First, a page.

Crannk Reviews The Exports “Stalled” EP

The Exports are a 4 piece punk/rock band that originated in the Frankston/Cranbourne area of Melbourne. Starting in high school, the group has been together for a bit over a year. I’ve been aware of the band for a little while now as I’d seen them post about some of their shows in so.e of the punk groups on Facebook. 
The band’s debut EP ‘Stalled‘ was released on the 11th of March 2020. It has 5 tracks in total and a run time of a little over 12 minutes. One of the band members posted a Spotify link to the EP in the Punktoria group on the day it was released and I quickly gave it a listen. 
The first track I heard was “T.V.” which is the shortest song on the EP, clocking in at just under 2 minutes. I really like the guitar intro and the way the drums join in. This song has a basic chord progression that sounds similar to the rest of the four-chord punk songs I listen to, with some extra dimension added via a fast/slow pattern marking the differences between chorus and verse parts. In the verse parts of the song the guitar plays a distorted power chord and lets it ring out until the next chord change. During the chorus parts, the guitar is strumming a fast progression of distorted power chords. Lyrically it’s about the rubbish on TV and wasting your life watching it. 

All photos were taken by Rashawn Kassen.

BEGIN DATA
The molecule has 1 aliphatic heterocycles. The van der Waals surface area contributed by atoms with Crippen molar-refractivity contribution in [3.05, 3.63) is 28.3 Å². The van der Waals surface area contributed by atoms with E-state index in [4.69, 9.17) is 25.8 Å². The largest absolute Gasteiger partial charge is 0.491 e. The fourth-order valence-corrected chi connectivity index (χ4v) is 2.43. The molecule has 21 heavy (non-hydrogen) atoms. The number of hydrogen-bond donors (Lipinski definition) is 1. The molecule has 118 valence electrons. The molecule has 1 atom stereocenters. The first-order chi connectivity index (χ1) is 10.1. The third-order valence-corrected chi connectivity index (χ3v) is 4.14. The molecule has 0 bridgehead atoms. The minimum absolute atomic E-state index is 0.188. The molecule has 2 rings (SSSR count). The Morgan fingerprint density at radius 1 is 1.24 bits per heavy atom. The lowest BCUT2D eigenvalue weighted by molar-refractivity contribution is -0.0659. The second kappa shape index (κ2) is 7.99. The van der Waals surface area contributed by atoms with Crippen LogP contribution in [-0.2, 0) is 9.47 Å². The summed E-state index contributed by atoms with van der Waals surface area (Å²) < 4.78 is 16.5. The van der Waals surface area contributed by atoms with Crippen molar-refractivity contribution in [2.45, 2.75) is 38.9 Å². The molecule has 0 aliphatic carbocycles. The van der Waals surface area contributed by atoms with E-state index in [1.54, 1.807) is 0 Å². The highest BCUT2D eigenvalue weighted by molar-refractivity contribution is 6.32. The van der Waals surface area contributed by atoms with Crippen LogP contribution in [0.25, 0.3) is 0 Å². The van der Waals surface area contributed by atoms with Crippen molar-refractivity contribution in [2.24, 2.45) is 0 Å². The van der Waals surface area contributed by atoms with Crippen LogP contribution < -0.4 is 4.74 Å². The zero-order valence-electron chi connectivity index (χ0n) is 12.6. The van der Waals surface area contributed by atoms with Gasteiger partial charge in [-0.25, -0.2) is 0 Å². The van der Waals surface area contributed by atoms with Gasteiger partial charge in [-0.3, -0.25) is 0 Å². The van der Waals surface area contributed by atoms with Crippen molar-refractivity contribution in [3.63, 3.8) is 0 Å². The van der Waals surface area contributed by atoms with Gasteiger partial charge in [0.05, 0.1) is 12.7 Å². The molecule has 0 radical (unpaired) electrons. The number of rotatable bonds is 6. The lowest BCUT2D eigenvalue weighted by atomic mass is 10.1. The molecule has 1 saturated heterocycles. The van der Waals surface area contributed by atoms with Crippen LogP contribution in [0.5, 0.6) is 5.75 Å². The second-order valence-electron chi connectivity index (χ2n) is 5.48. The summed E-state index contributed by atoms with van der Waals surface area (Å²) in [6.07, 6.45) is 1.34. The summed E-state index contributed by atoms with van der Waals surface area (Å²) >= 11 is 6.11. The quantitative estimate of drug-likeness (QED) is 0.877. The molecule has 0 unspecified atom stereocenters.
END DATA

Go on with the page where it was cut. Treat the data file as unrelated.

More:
Divorce” (2:48) has a guitar intro but the guitar parts in the verse are more developed with a repetitive picking part and a chord pattern part. The chorus features shouty gang-style vocals adding a new element to the mix. After the familiar verse/chorus pattern is played through twice there is a guitar solo that sounds a little grunge-inspired, its got a dirty, wailing quality but leaves room for the other music rather than just pushing it into the background. It’s even got a familiar stop and almost ring out ending. Lyrically this song is what you’d expect from the title.  

No Durries” is the longest song on the release clocking in at almost 3 and a half minutes. It has a guitar intro but the music feels more developed and the whole song feels like it packs more of a punch than the others. The lyrics feel a bit uninspired being a song about smokes but it does reference certain locations giving it an Australian edge and the ending is better developed. Keeping with the Australian themes is the song “Frankston Line” it’s a typical 2-minute punk song with a great intro but not just the guitar, its all in from the start. The drumming on this track is great. The song has a familiar soft/heavy pattern and gang-style shouty vocals in the chorus parts. I really like the vocal flow in the verse. There is a great little melodic solo in this song that doesn’t bring the energy down. The song has a strike and fade ending. Finally, the song  “Melbourne Weather” (2:13) starts with a guitar part before a pause before a nice drum roll leads everything back in. It’s a basic chord progression. I didn’t think there was much to this song but the lyrical flow is so good that I keep listening. 
This debut EP has all the signs of a young band starting out with some really well-written parts to hook a listener, I’ll be following this band to see where they go from here. 
This is a small doco put together as a school project by some year 10 students last year. 

All photos were taken by Rashawn Kassen.

The Exports are Joel Rasmussen – Guitar/ Lead vocals Luke Holland – Bass/ Vocals Charlie Hermans – Drums Phoenix Brousse de Laborde – Guitar/ Vocals

The Exports Youtube channel

The Exports Facebook Link

The Exports Triple J Unearthed Link


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